More about gorgeous, metal palettes

Was reading Brenda Swenson's blog post today about her method and equipment that she uses to sketch on a daily basis.  Her bag is a wonderful bag that we have all bought at one point in time, trying to copy Brenda - because, you know, if you just have the same equipment as Brenda, or Charles Reid, or Ted Nuttall,'ll be just as wonderful a painter?   And when you say that to yourself, tell yourself to "go wish upon a star" at the same time!!  All 3 of these painters use a very fancy palette made in England, out of solid brass, by a man named Craig Young.  The boxes are in the hundreds of dollars but are absolutely gorgeous to the feel!  This little box is what they all have and when you take a class from them and see them handling this little, beautifully made, solid brass box.....It's hard to control the drool.

Because of Brenda's comment about the Craig Young box I wondered if anyone else had taken up the method.  Because we now have so many "individual" artists here in the U.S. and England?  Yes, 4 more box makers.  They're all still expensive but it's fun to read about them on this blog.  The blog writer's first name is Ron - never could find his last name - he actually uses a totally different palette for his outdoor trips and it's definitely affordable.  Not brass, alas, but the same configuration in plastic.  Frank Herring is this manufacturer's name and his palette is displayed below.  Ron, then, at the very last minute, mentions another palette box.


I've wasted the whole day.


Maybe I'll paint tomorrow using my brand new paints and my brand new palette that cost me 4.99.

And then one final click on a palette link and a whole, whole blog about palettes showed up.  Now you, too, can waste a whole day and a whole pocket full of change if you're not careful.

11-11-16 It's been awhile and today I've been wasting time looking at......

Portable watercolor palettes that will hold the 1/2 pans for a friend of mine who lives in Canada.  She wrote me an email today with what supplies she's using to learn how to paint and expressed a wish for a traveling palette that would hold 1/2 pans.   I've now wasted a comfortable hour cruising the internet, fascinated by the ingenious inventions of so many people.  And then this one great idea.  Give it a try??

Tuesday's Tips & Techniques for Watercolor Painting

Water Control Tool

When learning to paint in watercolor or improving your watercolor painting skills, controlling the amount of water in your brush is very important.  The ratio of water to paint, paint to water, water to paper, etc. is one of the more difficult things to learn.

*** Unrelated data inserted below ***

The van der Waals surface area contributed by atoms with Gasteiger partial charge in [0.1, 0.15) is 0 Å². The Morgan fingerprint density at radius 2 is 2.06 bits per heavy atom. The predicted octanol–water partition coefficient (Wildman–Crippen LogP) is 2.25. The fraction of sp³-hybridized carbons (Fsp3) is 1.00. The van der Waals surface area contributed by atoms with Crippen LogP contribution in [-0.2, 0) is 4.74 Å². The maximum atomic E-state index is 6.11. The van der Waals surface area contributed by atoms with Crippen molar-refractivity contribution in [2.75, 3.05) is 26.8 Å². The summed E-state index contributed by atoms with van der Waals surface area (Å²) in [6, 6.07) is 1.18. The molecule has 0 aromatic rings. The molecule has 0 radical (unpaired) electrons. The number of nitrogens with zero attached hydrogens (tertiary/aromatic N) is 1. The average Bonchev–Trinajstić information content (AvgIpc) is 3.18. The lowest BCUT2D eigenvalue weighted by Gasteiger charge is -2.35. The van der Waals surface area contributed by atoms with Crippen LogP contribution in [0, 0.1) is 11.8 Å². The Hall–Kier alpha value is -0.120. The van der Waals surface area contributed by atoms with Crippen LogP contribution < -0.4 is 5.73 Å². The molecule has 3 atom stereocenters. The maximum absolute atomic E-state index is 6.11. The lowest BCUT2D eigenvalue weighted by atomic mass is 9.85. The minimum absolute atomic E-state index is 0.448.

Years ago, I took a number of Zoltan Szabo watercolor painting workshops.  I learned this little trick in his workshop.  It's in several of his books as well.

Create your own blotter.  With this blotter, you will learn how to control the water in your brush faster than you would trying to use a sponge or an old kitchen towel. 

1. Take a cheap roll of toilet paper.  Yes, toilet paper.  Squish it flat once or twice to crimp the inner cardboard tube.  Pinch the tube with your fingers.
2.  Twist and pull out the cardboard tube.  Completely remove it.  Recycle it.  :)
3.  I prefer Bounty paper towels.  You will need 5 sheets in length of regular paper towels or 10 sheets select-a-size (my favorite!).  Take the long length and fold it in half lengthwise.  Then fold in each short side half way to the middle, this will end up about the width of the toilet paper roll.  Wrap and roll the toilet paper with the paper towel. 
4.  Stuff it into a square plastic container.  I used an old square Tupperware sandwich container.  Charge or pre-wet the top of the surface with a little clear water.

You now have the perfect watercolor paint brush blotter, cleaner and water control tool. 

As you paint, blot your brush on the top to decrease the amount of water in your brush.  Swipe a paint filled brush across the top if you have too much paint in your brush.  Or swipe a dirty paint brush across the top before cleaning it in your water, this will help your water container to stay cleaner longer. 

The top gets dirty, swipe a wet wash brush across the top a couple times with clear water and the paint seeps into the middle of the roll.  If it gets really dirty, twist the entire roll until a clean portion of paper towel is a the top.  This little tool lasts quite a long time.

As silly as it sounds, it really is a good learning tool and extremely handy!

These are some of the palettes I found.  An incredible company makes a palette that will hold 80 or more 1/2 pans!!  How could you ever learn the names of the colors!!

and then when you’ve sold several paintings for hundreds of dollars each, you can treat yourself to the ultimate.   these take about 2 years on a waiting list but they are really special!

and then there’s the cheapest version possible!

and i’ve never seen this one before! overwhelming number of paint colors would be confusing i would think